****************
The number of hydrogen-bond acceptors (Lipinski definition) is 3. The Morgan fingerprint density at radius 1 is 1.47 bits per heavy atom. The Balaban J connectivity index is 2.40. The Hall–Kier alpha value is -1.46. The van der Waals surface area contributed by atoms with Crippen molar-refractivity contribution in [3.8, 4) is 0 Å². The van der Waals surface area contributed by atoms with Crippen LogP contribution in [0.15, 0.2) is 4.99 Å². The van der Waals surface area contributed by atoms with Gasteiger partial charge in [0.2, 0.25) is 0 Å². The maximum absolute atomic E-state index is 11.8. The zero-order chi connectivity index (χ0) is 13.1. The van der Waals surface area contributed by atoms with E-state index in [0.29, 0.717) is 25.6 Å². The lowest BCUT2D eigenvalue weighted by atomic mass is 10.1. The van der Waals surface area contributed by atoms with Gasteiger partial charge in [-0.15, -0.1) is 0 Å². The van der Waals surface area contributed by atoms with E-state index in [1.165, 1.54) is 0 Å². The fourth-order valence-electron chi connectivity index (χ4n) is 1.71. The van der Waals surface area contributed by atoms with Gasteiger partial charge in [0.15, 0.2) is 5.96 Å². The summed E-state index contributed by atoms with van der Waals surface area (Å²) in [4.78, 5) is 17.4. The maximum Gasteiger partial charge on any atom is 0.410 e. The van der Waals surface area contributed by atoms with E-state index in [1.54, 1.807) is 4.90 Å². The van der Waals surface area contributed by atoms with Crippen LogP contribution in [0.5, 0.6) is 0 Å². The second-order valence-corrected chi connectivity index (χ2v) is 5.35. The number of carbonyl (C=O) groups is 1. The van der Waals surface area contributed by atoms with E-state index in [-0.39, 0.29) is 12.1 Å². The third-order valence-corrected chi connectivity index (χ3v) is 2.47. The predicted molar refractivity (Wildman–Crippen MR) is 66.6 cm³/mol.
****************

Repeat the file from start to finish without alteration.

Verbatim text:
The number of hydrogen-bond acceptors (Lipinski definition) is 3. The Morgan fingerprint density at radius 1 is 1.47 bits per heavy atom. The Balaban J connectivity index is 2.40. The Hall–Kier alpha value is -1.46. The van der Waals surface area contributed by atoms with Crippen molar-refractivity contribution in [3.8, 4) is 0 Å². The van der Waals surface area contributed by atoms with Crippen LogP contribution in [0.15, 0.2) is 4.99 Å². The van der Waals surface area contributed by atoms with Gasteiger partial charge in [0.2, 0.25) is 0 Å². The maximum absolute atomic E-state index is 11.8. The zero-order chi connectivity index (χ0) is 13.1. The van der Waals surface area contributed by atoms with E-state index in [0.29, 0.717) is 25.6 Å². The lowest BCUT2D eigenvalue weighted by atomic mass is 10.1. The van der Waals surface area contributed by atoms with Gasteiger partial charge in [-0.15, -0.1) is 0 Å². The van der Waals surface area contributed by atoms with E-state index in [1.165, 1.54) is 0 Å². The fourth-order valence-electron chi connectivity index (χ4n) is 1.71. The van der Waals surface area contributed by atoms with Gasteiger partial charge in [0.15, 0.2) is 5.96 Å². The summed E-state index contributed by atoms with van der Waals surface area (Å²) in [4.78, 5) is 17.4. The maximum Gasteiger partial charge on any atom is 0.410 e. The van der Waals surface area contributed by atoms with E-state index in [1.54, 1.807) is 4.90 Å². The van der Waals surface area contributed by atoms with Crippen LogP contribution in [0.5, 0.6) is 0 Å². The second-order valence-corrected chi connectivity index (χ2v) is 5.35. The number of carbonyl (C=O) groups is 1. The van der Waals surface area contributed by atoms with E-state index in [-0.39, 0.29) is 12.1 Å². The third-order valence-corrected chi connectivity index (χ3v) is 2.47. The predicted molar refractivity (Wildman–Crippen MR) is 66.6 cm³/mol.